Ocean as a Lab: Fish Farms

Links/Credits:

The History Channel

NOAA Aquaculture Program

Fish on a Farm - NOAA Ocean Today

Brian O’Hanlon

Dr. Forest Rohwer/San Diego State University

Dr. Stuart Sandin/Scripps Institution of Oceanography/UC San Diego

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Transcript

Dallas Alston:

Hi, I’m Dallas Alston, I work with aquaculture in Puerto Rico. Our main research is to determine the effects of aquaculture on the environment. To increase the amount of fish that are available for increased populations around the world to eat, we’re looking to grow our own fish in the ocean. Hopefully we’ll take the pressure off of native or wild fish because fish are being overfished.

We went out and studied a farm which is located on an island east of Puerto Rico. The fish farm in this case was located underwater; it was a submerged cage. We were studying the effects of feeding that cage on the environment. The owner of the farm was named Brian O’Hanlon.

Brian O’Hanlon:

The farm is directed offshore here, about two miles. Our focus is cobia, but we have raised snapper here, roughly 2,500 pounds a week. We’re basically harvesting fish, and about 36 hours later the fish is delivered. Our primary market is the United States.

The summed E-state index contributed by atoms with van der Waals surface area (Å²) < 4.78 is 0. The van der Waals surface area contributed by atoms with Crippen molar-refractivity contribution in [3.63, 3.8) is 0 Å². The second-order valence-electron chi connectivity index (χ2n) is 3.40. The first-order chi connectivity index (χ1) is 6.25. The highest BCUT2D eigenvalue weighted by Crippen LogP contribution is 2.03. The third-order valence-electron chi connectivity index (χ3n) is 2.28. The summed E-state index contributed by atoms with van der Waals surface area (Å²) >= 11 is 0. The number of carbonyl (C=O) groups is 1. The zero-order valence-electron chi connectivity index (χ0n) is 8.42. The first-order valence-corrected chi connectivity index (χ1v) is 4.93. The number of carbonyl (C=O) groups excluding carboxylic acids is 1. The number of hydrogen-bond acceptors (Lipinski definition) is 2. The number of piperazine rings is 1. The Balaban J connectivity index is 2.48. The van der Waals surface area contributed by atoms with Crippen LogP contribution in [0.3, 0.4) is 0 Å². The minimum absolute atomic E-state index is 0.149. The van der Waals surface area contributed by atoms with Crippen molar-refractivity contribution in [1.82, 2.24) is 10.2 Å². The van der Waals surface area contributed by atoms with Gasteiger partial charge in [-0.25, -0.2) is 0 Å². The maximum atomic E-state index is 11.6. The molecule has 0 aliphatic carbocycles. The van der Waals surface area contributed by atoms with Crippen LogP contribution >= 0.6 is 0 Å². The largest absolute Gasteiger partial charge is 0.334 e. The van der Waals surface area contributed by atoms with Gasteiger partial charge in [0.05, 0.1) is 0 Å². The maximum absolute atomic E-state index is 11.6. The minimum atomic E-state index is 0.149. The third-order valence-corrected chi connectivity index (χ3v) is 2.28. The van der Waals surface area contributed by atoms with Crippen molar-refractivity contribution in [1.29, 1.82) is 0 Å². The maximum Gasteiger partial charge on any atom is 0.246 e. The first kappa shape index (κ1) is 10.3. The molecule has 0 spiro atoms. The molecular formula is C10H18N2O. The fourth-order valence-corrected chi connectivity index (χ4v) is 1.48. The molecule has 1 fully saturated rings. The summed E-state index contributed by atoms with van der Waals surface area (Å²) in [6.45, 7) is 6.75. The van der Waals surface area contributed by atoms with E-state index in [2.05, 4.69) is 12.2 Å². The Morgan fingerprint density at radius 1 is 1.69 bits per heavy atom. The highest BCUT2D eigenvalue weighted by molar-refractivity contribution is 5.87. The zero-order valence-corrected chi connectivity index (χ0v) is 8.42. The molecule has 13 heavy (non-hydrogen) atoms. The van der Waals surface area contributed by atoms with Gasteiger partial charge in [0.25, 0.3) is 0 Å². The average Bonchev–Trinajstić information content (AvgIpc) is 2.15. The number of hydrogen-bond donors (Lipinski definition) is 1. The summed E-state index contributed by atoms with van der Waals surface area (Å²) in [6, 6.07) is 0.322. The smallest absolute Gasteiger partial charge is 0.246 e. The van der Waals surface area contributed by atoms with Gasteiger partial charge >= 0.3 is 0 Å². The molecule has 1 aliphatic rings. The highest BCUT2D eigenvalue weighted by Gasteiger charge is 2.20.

Some of the key things that make the farm sustainable are really number one, site selection. We’re looking for flat, sandy bottoms, by doing that we are avoiding sensitive ecosystems. We need scientific work being done. You know, develop a kind of baseline understanding of what’s going on. For NOAA and other federal agencies that really want to responsibly develop the industry, they need numbers and data.

Dallas Alston:

This is the first time in the Caribbean that we’ve look at the effects of aquaculture on the environment. As you feed the cage, you get an increase in nutrients from the fish feed that’s possibly not eaten, but also from the fish waste. This is a source of pollution. We wanted to find out what were the effects on the environment?

We took divers and sent them out in teams to go and study the water column. Se we were able to look and see at individual depths what was our nutrient content in the water. They would take water samples, but also samples off the bottom, where they use actually core samples.

So what did we find? One, is a fairly strong current would take the waste out, away from the cage site. They’re not concentrated. So they’re distributed throughout the ocean, and small organisms like phytoplankton can use these nutrients to grow. But also, if you have a deep area this waste will not collect on the bottom. We quickly found that really, there were very little nutrients, very little pollution, coming out of the cages from an environmental standpoint.

One of the bad things about aquaculture in general is that we are feeding fish to fish. We’re taking small fish out of the ocean, we’re making them into fish meal, and we’re feeding them to fish. One of the things we’re recommending with fish feed is that we try to switch from fish meal to plant-based fish feeds.

This is a really interesting field, to come in and see if we can feed people at the same time, try to protect the environment. So it’s a win-win situation for everyone.